For starters, it claims that these methodologies call for such workspace de-personalisation. “Both take a rigid and cost-efficient approach to work above everything else”, begins the assertion, going on to say that “The idea is to eliminate anything extraneous, because if it’s not central to the task at hand, it’s considered wasteful.” Now without launching into a full treatise on Lean, Six Sigma, and Lean Six Sigma, I cannot agree with these statements. Six Sigma is fundamentally concerned with raising quality from a customer’s perspective, by reducing defects through a rigorous structured and analytical method. Lean, to be sure, pays a great deal of focus on reducing waste in various guises, but it does so in terms of reducing non-value added process activities from the customer’s perspective. Furthermore, waste is by no means the only facet of Lean – it equally looks at concepts such as production levelling and “automation with the human touch”. Both methodologies, together with the fusion version known as Lean Six Sigma, are firmly set out as customer-centric and quality driven. Cost reduction is important, but as a wise man once said, “Focus on cutting costs and you drive down quality, but improve quality and you automatically raise productivity”. No doubt a lot of poor things have been done in the name of improving processes and productivity, but you can’t blame draconian management practices and “slash & burn” cost-cutting on these quality methodologies, quite the opposite. (Read W.Edwards Deming if in any doubt – start with his “14 points for management” and “Seven deadly diseases”).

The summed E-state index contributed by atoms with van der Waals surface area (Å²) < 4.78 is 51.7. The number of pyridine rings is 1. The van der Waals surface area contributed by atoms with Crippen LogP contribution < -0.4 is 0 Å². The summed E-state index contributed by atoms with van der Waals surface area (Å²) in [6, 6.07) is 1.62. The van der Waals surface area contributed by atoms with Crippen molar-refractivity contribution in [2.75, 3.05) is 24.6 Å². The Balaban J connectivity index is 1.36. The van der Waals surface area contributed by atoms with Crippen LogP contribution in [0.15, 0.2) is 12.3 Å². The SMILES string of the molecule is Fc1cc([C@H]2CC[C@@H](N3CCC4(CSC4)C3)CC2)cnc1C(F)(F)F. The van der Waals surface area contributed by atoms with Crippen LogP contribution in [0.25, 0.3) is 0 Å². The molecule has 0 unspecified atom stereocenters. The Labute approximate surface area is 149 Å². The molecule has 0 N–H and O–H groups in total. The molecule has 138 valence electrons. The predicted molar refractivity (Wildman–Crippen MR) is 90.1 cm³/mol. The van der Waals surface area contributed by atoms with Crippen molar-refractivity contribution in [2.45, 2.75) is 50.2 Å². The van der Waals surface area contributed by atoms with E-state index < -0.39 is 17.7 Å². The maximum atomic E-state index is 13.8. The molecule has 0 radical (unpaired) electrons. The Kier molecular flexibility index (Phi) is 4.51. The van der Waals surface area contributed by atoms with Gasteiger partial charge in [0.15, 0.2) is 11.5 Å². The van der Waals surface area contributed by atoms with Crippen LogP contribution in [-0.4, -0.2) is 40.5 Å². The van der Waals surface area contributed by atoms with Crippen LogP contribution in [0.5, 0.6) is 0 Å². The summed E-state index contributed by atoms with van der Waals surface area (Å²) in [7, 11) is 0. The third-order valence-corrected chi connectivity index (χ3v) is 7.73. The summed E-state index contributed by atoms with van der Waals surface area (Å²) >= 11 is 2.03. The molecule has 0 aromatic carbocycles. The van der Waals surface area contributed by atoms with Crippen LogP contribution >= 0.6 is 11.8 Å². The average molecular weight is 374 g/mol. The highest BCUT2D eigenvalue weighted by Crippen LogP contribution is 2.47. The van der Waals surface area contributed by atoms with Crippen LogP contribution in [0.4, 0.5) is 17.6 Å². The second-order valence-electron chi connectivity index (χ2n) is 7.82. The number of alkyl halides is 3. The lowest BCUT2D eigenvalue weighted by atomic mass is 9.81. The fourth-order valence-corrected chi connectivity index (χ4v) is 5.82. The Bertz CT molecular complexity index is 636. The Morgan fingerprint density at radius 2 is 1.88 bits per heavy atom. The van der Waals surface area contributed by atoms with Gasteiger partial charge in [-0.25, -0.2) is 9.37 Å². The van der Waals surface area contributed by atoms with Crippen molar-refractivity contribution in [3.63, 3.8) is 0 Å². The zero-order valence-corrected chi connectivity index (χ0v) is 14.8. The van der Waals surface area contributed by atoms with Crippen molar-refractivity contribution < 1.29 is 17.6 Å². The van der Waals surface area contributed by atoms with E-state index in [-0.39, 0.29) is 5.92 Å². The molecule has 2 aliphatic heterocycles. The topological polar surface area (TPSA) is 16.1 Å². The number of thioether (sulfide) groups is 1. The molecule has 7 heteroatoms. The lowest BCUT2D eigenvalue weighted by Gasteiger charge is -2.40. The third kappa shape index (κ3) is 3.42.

Personalised workspace restrictions are more likely to have come about from facilities management-based cost reduction practices around hot-desking, activity-based working and the like. Less workstations than staff, lockers, no fixed desks etc. Now there are some pros and cons to these kind of initiatives, but that’s for another posting.